3. Data Analytics to Reduce Wasted Technology Costs 

In addition to helping decide which technology to invest in, data analytics is also a catalyst for the opposite; determining what to remove from the stack. If you run the numbers and find a specific tool isn't fully adopted by company users or is falling short of return on investment (ROI) objectives, your data analysis can be the strong justification for removing it altogether. Analytics can also provide deeper insights into the wasted costs of your technology stack. 

For example, let's say there's internally-built customer relationship management (CRM) software deployed in your business that has helped automate sales and slightly increase revenue. After running a deeper cost analysis, however, you found that it's taking up much of your cloud storage space and causing an influx of support ticket submissions as users constantly have technical issues. These insights could prompt you to cut the platform from the stack and shop for a software-as-a-service (SaaS) CRM solution with fewer maintenance requirements.  


4. Data Analytics to See the Value of Your Tech Stack 

Whether it's to receive a budget approval, for an internal audit, or simply out of curiosity, there will be a time when you need to prove the business value generated by your technology stack. It could be determining efficiency metrics, costs saved, or new revenue produced thanks to software or hardware. Regardless, data analytics is what lets you see these numbers.   

This use case is particularly useful for adjusting to market dynamics and digital transformations within your tech stack. For example, with recent pressure to deploy artificial intelligence (AI) across business functions, companies must justify its use and see AI tools improve performance and competitiveness in their marketplace through its automation capabilities. Data analytics can help decipher tech optimization in the context of business value added.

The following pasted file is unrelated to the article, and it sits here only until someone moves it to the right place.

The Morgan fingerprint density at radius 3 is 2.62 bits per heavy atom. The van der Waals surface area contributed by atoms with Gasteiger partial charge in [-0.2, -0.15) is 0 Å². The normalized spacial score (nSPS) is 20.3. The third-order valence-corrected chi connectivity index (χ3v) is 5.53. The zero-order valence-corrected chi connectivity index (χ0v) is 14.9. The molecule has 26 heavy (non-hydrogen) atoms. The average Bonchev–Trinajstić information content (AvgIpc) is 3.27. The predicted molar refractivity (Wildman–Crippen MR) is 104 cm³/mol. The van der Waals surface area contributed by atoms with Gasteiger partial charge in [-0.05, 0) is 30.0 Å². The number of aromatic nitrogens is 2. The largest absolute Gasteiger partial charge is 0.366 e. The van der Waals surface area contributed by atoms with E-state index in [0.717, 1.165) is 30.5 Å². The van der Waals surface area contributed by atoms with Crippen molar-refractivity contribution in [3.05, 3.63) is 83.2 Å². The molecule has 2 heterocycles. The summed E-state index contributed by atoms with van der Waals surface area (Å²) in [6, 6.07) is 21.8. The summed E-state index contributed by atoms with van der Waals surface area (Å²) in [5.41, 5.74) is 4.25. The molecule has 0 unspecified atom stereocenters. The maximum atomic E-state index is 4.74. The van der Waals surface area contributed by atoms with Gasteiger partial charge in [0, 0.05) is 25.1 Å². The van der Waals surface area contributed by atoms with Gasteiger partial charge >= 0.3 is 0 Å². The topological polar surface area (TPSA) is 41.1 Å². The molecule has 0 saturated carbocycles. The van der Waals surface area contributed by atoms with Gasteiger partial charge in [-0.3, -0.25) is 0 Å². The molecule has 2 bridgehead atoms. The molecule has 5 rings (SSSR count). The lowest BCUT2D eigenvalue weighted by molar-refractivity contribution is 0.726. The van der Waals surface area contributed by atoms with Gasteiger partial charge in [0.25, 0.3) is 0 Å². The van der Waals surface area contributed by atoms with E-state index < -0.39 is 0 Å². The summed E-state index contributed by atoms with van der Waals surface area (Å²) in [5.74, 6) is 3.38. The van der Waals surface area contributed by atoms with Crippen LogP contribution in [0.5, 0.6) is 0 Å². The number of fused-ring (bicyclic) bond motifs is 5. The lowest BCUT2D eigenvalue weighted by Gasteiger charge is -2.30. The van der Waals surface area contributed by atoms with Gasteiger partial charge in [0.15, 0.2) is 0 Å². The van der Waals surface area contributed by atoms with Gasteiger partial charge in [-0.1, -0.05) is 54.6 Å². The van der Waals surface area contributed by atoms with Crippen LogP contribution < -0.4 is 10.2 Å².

Final Thoughts 

A company's technology stack helps drive peak performance and adapt to dynamic market changes. Optimizing that stack, however, only gets more complicated as a business grows because of challenges in gaining visibility and interpreting what your mass influx of data is telling you. Data analysis using a robust BI platform gives you the insights to make critical decisions related to your technology stack and ensure it meets your business goals.  



Bhupesh Malhotra

Bhupesh is a Product Manager for MESCIUS' BI-focused products. He loves to tell the story behind data through data visualization techniques. He likes to hear from customers and talk about their experiences with reporting and analytics. When he isn't thinking about data, he spends time with his family and enjoys traveling to new places with them. You can connect with Bhupesh on Twitter